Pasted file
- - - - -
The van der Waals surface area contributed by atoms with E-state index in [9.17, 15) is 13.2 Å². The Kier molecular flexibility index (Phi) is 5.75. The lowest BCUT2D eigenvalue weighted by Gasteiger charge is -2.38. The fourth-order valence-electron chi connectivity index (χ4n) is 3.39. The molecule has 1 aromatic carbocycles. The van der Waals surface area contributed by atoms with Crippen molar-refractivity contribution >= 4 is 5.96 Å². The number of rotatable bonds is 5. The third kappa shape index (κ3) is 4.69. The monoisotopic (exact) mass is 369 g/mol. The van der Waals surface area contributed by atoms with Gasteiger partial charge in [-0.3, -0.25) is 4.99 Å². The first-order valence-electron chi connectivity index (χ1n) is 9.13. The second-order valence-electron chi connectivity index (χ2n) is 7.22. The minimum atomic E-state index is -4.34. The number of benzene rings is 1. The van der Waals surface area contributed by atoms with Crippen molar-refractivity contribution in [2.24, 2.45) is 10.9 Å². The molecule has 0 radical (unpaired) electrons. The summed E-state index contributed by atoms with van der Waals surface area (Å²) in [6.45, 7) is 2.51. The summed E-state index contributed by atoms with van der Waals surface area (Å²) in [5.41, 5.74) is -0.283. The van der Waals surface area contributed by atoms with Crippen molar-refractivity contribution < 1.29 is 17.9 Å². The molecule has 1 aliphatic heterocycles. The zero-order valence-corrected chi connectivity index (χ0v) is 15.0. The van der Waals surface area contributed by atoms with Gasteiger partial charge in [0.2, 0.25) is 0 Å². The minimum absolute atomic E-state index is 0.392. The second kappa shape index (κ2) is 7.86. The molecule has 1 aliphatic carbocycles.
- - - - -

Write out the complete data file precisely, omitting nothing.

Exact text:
The van der Waals surface area contributed by atoms with E-state index in [9.17, 15) is 13.2 Å². The Kier molecular flexibility index (Phi) is 5.75. The lowest BCUT2D eigenvalue weighted by Gasteiger charge is -2.38. The fourth-order valence-electron chi connectivity index (χ4n) is 3.39. The molecule has 1 aromatic carbocycles. The van der Waals surface area contributed by atoms with Crippen molar-refractivity contribution >= 4 is 5.96 Å². The number of rotatable bonds is 5. The third kappa shape index (κ3) is 4.69. The monoisotopic (exact) mass is 369 g/mol. The van der Waals surface area contributed by atoms with Gasteiger partial charge in [-0.3, -0.25) is 4.99 Å². The first-order valence-electron chi connectivity index (χ1n) is 9.13. The second-order valence-electron chi connectivity index (χ2n) is 7.22. The minimum atomic E-state index is -4.34. The number of benzene rings is 1. The van der Waals surface area contributed by atoms with Crippen molar-refractivity contribution in [2.24, 2.45) is 10.9 Å². The molecule has 0 radical (unpaired) electrons. The summed E-state index contributed by atoms with van der Waals surface area (Å²) in [6.45, 7) is 2.51. The summed E-state index contributed by atoms with van der Waals surface area (Å²) in [5.41, 5.74) is -0.283. The van der Waals surface area contributed by atoms with Crippen molar-refractivity contribution < 1.29 is 17.9 Å². The molecule has 1 aliphatic heterocycles. The zero-order valence-corrected chi connectivity index (χ0v) is 15.0. The van der Waals surface area contributed by atoms with Gasteiger partial charge in [0.2, 0.25) is 0 Å². The minimum absolute atomic E-state index is 0.392. The second kappa shape index (κ2) is 7.86. The molecule has 1 aliphatic carbocycles.